Circassians Establish Fund to Help Repatriation to the North Caucasus

Publication: North Caucasus Weekly Volume: 15 Issue: 15

The first Circassian international organization focused exclusively on issues involving the repatriation of Circassians has formed in Canada. The Circassian Repatriation Organization will work only on humanitarian issues related to the resettlement of Circassians in their homeland in the North Caucasus, according to Circassian activist Aslan Beshto, chairman of the Kabardian Congress civil movement and a Nalchik-based member of the repatriation organization’s board. “Having considered the hurdles and the problems of Circassians returning to their homeland from Syria, the initiative group worked out the principles of the organization,” the Kabardian Congress leader told the Kavkazsky Uzel website. “This is the first international Circassian organization that will work only on repatriation, focusing only on this issue. No politics, no confrontation, no political statements—only humanitarian work. In the first place, it will provide financial and legal assistance in the process of returning home. In order to do so, the organization will accumulate financing and use it to implement its activities” (Kavkazsky Uzel, July 23).

After a long struggle with the superior Russian forces in the 18th–19th centuries, the Circassians were finally defeated in 1864, marking the end of the historical Circassia. The Russian government systematically created the conditions for a humanitarian catastrophe among the civilian Circassian population, forcing the Circassians to emigrate. Eventually, the majority of the Circassians had to flee their homeland or the Russian government forcibly deported them to the Ottoman Empire. The Black Sea coast, where a large portion of Circassians lived, was populated by ethnic Russians within months of the expulsion of the Circassians in the 19th century.

In its mission statement, the Circassian Repatriation Organization enumerates the historical grievances of the Circassians who lost their homeland after the Russian conquest of the Caucasus in the 19th century, although Russia is not mentioned by name (Circassian Repatriation Organization, accessed July 28).

While the organization aims to bring Circassians back home from other countries and avoids politically charged language on its website, it will certainly encounter politically motivated counteraction by the Russian government. Despite the future hurdles, however, the creation of the organization is certainly an important step toward working out an agenda for the Circassian movement and resolving the problem of collective action by Circassians worldwide.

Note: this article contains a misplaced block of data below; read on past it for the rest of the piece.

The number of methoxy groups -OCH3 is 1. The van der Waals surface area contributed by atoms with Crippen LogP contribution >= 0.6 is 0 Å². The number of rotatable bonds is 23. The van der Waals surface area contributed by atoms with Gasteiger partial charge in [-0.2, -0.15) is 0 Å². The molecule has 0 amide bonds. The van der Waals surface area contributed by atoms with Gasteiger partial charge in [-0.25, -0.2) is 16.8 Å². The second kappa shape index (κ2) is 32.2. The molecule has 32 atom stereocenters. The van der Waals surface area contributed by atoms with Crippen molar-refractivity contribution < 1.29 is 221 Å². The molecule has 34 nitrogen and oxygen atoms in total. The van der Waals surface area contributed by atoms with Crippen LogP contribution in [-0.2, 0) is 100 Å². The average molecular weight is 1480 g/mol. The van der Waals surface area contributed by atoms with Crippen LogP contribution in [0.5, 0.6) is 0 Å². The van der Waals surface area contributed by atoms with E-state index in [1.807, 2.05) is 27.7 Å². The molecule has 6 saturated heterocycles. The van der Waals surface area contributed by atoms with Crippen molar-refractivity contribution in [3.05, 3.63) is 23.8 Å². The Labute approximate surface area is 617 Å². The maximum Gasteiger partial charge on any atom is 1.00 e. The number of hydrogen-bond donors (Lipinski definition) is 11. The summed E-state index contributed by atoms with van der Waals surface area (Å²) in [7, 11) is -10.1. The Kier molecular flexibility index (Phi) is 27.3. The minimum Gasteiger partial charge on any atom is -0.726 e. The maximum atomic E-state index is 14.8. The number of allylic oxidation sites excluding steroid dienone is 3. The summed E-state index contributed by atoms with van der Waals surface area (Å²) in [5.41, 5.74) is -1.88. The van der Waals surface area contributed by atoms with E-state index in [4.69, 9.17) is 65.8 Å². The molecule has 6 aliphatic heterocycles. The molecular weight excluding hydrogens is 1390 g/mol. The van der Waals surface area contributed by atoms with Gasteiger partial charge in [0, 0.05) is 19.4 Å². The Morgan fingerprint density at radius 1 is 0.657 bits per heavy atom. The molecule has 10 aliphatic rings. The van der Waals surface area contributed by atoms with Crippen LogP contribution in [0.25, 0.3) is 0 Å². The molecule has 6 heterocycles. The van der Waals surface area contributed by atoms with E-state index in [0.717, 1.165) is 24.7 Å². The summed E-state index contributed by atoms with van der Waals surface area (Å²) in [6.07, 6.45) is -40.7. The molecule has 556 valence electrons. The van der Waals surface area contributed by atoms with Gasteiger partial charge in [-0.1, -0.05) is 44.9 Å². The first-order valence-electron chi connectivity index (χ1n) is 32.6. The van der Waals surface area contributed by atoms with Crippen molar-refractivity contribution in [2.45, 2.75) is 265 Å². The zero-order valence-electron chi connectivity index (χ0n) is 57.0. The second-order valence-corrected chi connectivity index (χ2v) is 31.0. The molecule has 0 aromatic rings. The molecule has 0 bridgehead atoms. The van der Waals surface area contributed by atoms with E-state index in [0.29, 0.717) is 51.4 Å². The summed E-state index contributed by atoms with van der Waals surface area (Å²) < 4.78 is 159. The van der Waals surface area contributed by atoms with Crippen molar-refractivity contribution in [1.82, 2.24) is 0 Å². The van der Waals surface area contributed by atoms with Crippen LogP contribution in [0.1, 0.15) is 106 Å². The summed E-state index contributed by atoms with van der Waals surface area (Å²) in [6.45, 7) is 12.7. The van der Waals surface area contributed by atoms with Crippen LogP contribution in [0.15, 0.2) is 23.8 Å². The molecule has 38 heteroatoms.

Even though some Circassians from the large Circassian diaspora, mostly in the Middle East, have settled in their historic homeland in the North Caucasus, there has been no large-scale resettlement program. This was partly due to the quiet, but effective resistance of the Russian government, which has been concerned about the decline of the ethnic-Russian population in the North Caucasus. It was also partly due to the reluctance of the Circassians themselves to move to their historical homeland when little support was provided to settlers. Things changed dramatically with the outbreak of the civil war in Syria, when the issue of resettling refugees in historical Circassia became a pressing one for the Syrian Circassians. The Russian government initially allowed about 1,000 Syrian Circassian refugees to come to Russia, but soon stopped issuing visas to them. The organization Peryt, which helped Circassians prepare the necessary documentation for a Russian visa, was sued by the Russian government and eventually had to close down. The Russian government provided no assistance to the refugees, except for allowing them to come to Russia. Private businesses, activists and organizations helped the new arrivals with basic necessities.

An estimated 400 Syrian Circassians currently hold temporary permits allowing them to reside in Russia. The usual next step is to receive a permanent residence permit, as over 300 of Syrian Circassians have received such a permit. In the absence of government assistance, private donations allowed 20 families to receive homes, but many of the refugees remain in temporary shelters, which often lack such necessities as hot water and central heating. Stringent visa laws preclude Circassian refugees from finalizing their paperwork quickly enough, so many of them have to move out of the country when their visas expire after three months and return to continue the process (, July 25).

In fact, some of the Circassian refugees ended up in such dire circumstances that they considered either moving back to Syria or going to a third country, such as Turkey. One such refugee, Mariyan Tlenkopacheva, a mother of two, told the Gazeta Yuga newspaper: “We are in touch with our compatriots who left the [Syria] war for Turkey, Jordan and other countries. They also want to come here, to their historical homeland. Honestly, we warn everybody not to travel here” (, June 19).

The new repatriation fund may be helpful both to Circassians who are still considering moving to their homeland and those who have already emigrated to their homeland but are struggling to survive in the new environment and are receiving little government assistance. The repatriation of compatriots has long been one of the primary demands of Circassian activists, and the new organization should be able to focus their efforts on a feasible and positive agenda despite the Russian government’s anticipated opposition.